As noted above, the poor investment appetite that results from this situation creates significantfinancing challenges for smaller issuers, including most sovereign issuers in Africa and many other countries across the world. Specifically, the issuance of green bonds by such countries would typically be smaller and illiquid, thus when compared with conventional bonds would be unable to attract significant economic concessions in the form of reduced financial returns to investors. In addition, the opportunity cost to the issuing green bonds entails a reduction in the volume of conventional bonds issued by such issuers.
In view of the liquidity constraints confronting the extant structure for green bond issuances, Denmark announced in December, 2019 that it is “working on a model for sovereign green bonds that will enable small sovereign issuers like Denmark, with limited funding needs, to access the green bond market without compromising liquidity.” The proposed model identifies the fundamental commitments in green bonds – the financial commitment to settle coupon and the principal sum in relation the bonds, and the commitment to apply proceeds to green projects/initiatives – and then seeks to split them into two. Following such separation, the financial commitment will be issued as a conventional government bond, while the remaining green element of the commitment will be issued as a green certificate. In practical terms, only the purchase of both the conventional government bond and the green certificate will vest title over the sovereign green bond. Hence, the green certificates constitute a commitment by the sovereign issuer, that the green expenditures at least match the proceeds from selling a package of a conventional government bond and a green certificate.
Importantly, stripping the bonds guarantee that when an investor wants to sell, it can sell such bonds to regular Danish government bond investors, thus making the green bonds just as liquid as conventional bonds. To ensure that the ethical motivations of investors are protected, the investors will receive the green certificates which reflect the binding commitment of the sovereign issuer to apply the proceeds of the bonds only to environmentally beneficial project. Hence, buying a package of a conventional government bond and a green certificate will enable investors to support the green agenda to exactly the same extent as if they had bought a conventional green bond, with transparent reporting on the use of proceeds. Given that the purchasing investor will be receiving the package consisting of the regular bond and the green certificate, it should presumably increase the premium receivable by the issuer – thus addressing issuer’s concerns about reduced pricing of standalone green bonds due to liquidity constraints. Notably, the proposed stripping ensures that the green certificates can be traded separately in the secondary market, with their own ISIN codes. The green certificates will cancel at the same maturity date as the matching government bond they are sold with. Holders of conventional bonds may also convert same into green bonds by acquiring the matching green certificates, whilst green bond holders may convert such bonds into conventional bonds by trading the certificate.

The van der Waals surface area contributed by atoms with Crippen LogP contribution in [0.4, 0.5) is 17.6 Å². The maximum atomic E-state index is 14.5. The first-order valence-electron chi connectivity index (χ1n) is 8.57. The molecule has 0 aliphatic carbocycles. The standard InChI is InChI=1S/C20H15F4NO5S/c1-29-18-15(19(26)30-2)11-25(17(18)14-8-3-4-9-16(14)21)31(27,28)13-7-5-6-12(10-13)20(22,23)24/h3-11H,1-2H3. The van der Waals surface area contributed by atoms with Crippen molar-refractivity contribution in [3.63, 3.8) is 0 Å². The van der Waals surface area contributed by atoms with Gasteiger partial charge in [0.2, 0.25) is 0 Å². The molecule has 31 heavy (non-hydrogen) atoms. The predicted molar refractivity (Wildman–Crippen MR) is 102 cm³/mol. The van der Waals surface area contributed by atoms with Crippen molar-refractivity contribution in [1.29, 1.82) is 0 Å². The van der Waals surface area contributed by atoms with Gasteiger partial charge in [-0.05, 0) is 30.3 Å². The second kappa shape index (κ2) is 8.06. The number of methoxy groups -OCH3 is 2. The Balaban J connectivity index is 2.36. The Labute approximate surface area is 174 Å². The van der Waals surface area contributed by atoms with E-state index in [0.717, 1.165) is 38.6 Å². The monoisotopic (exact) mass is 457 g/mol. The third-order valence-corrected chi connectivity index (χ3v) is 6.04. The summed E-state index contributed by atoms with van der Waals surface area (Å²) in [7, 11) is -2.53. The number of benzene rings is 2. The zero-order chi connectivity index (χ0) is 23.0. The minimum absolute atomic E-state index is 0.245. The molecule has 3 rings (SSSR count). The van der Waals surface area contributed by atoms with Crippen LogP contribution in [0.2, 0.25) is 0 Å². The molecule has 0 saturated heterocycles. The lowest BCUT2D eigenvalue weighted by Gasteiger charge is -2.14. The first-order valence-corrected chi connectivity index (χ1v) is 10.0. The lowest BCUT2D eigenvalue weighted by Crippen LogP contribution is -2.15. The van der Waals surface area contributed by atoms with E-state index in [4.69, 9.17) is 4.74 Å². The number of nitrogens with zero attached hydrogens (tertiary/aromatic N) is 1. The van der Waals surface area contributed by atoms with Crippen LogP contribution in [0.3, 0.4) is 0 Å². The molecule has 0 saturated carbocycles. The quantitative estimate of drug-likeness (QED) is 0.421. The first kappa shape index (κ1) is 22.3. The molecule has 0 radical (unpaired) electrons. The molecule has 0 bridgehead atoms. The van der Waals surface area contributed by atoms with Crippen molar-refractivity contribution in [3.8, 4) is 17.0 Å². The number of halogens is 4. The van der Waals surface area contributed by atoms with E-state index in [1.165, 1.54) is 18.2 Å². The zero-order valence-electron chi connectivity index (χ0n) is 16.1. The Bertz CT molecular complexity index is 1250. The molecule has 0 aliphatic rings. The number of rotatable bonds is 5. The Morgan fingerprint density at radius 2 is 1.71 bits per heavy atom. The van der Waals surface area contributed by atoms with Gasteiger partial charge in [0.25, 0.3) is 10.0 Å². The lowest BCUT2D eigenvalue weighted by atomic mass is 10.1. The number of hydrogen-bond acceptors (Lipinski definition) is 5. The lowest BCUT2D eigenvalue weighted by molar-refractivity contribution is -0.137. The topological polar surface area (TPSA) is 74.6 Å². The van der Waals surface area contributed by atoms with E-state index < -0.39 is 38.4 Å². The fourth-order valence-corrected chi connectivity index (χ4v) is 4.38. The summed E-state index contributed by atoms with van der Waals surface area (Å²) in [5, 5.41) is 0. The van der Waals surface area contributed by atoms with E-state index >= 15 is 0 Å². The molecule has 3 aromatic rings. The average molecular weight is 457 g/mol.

Essentially, the splitting and separate trading of the bonds entail that whilst the regular bond component trades for its value, the value of the green certificate could fluctuate based on market’s perception of the issuer’s commitment to apply the proceeds to environmentally beneficial projects. In other words, this commitment will have some value of its own. Thus, while the green certificates will technically be “a zero-coupon bond with zero redemption at maturity”, it will possess intrinsic “non-cash flow” driven market value of its own and may be sold to interested investors or form the basis for speculation on the market value of the green commitment.
Although the finer details of the Danish model are still in the works, it could present an interesting financial engineering solution to the green bond liquidity challenge that may potentially benefit many sovereign issuers in Africa, as recognition of the benefits of green finance continues to grow in the continent. In addition to countries that have already issued green bonds, many African governments have indicated their intention to facilitate and undertake green bond issuances at the sovereign level, supported by various country-specific initiatives to encourage further issuances of green bonds. Splitting green bonds may facilitate the market’s general development process by strengthening the flexibility of investment portfolios within it. Most importantly, it could provide some trading synergy between the conventional and green bond market, requisite to forestall the illiquidity that may be expected to result from the isolation of an embryonic green bond market.
Whilst the African bond market is still at a nascent stage, the long term success of the green finance in the continent will depend on critical financial innovation around present and potential constraints, such as the proposed model. In adopting the model, issuing African sovereigns can infuse some creativity into the structuring and possibly adopt variant patterns of the model as may circumstantially meet specific financing and investor needs. Particularly, it may be prudent to enhance the functionality of the model by incorporating supportive government policies which would positively impact liquidity. This may include tax incentives, carbon credits or similar incentives. It is expected that with prudent structuring, extensive marketing and careful implementation, the bond-stripping model will facilitate improved liquidity in the trading of green bonds issued by African sovereigns.
Omeye is an LL.M Student and a Research Assistant in International Finance at the Harvard Law School